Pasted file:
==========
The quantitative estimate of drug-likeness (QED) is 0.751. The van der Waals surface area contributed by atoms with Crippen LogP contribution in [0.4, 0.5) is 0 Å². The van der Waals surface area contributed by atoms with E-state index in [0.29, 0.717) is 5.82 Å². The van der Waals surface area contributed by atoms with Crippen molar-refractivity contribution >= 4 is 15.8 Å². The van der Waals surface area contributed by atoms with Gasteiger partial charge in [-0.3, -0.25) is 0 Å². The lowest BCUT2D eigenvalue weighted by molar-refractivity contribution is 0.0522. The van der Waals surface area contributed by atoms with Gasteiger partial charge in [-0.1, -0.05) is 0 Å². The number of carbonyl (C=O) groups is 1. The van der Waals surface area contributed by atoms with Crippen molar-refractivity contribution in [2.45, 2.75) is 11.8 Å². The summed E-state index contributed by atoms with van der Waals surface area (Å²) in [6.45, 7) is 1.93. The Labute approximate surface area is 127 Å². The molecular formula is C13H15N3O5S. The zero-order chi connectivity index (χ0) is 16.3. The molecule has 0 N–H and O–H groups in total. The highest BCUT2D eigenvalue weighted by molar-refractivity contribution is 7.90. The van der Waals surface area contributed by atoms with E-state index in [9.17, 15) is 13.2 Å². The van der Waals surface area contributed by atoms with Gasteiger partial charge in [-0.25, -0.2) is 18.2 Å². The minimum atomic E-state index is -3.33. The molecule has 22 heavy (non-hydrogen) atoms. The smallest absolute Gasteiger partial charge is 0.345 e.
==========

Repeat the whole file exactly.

The quantitative estimate of drug-likeness (QED) is 0.751. The van der Waals surface area contributed by atoms with Crippen LogP contribution in [0.4, 0.5) is 0 Å². The van der Waals surface area contributed by atoms with E-state index in [0.29, 0.717) is 5.82 Å². The van der Waals surface area contributed by atoms with Crippen molar-refractivity contribution >= 4 is 15.8 Å². The van der Waals surface area contributed by atoms with Gasteiger partial charge in [-0.3, -0.25) is 0 Å². The lowest BCUT2D eigenvalue weighted by molar-refractivity contribution is 0.0522. The van der Waals surface area contributed by atoms with Gasteiger partial charge in [-0.1, -0.05) is 0 Å². The number of carbonyl (C=O) groups is 1. The van der Waals surface area contributed by atoms with Crippen molar-refractivity contribution in [2.45, 2.75) is 11.8 Å². The summed E-state index contributed by atoms with van der Waals surface area (Å²) in [6.45, 7) is 1.93. The Labute approximate surface area is 127 Å². The molecular formula is C13H15N3O5S. The zero-order chi connectivity index (χ0) is 16.3. The molecule has 0 N–H and O–H groups in total. The highest BCUT2D eigenvalue weighted by molar-refractivity contribution is 7.90. The van der Waals surface area contributed by atoms with E-state index in [9.17, 15) is 13.2 Å². The van der Waals surface area contributed by atoms with Gasteiger partial charge in [-0.25, -0.2) is 18.2 Å². The minimum atomic E-state index is -3.33. The molecule has 22 heavy (non-hydrogen) atoms. The smallest absolute Gasteiger partial charge is 0.345 e.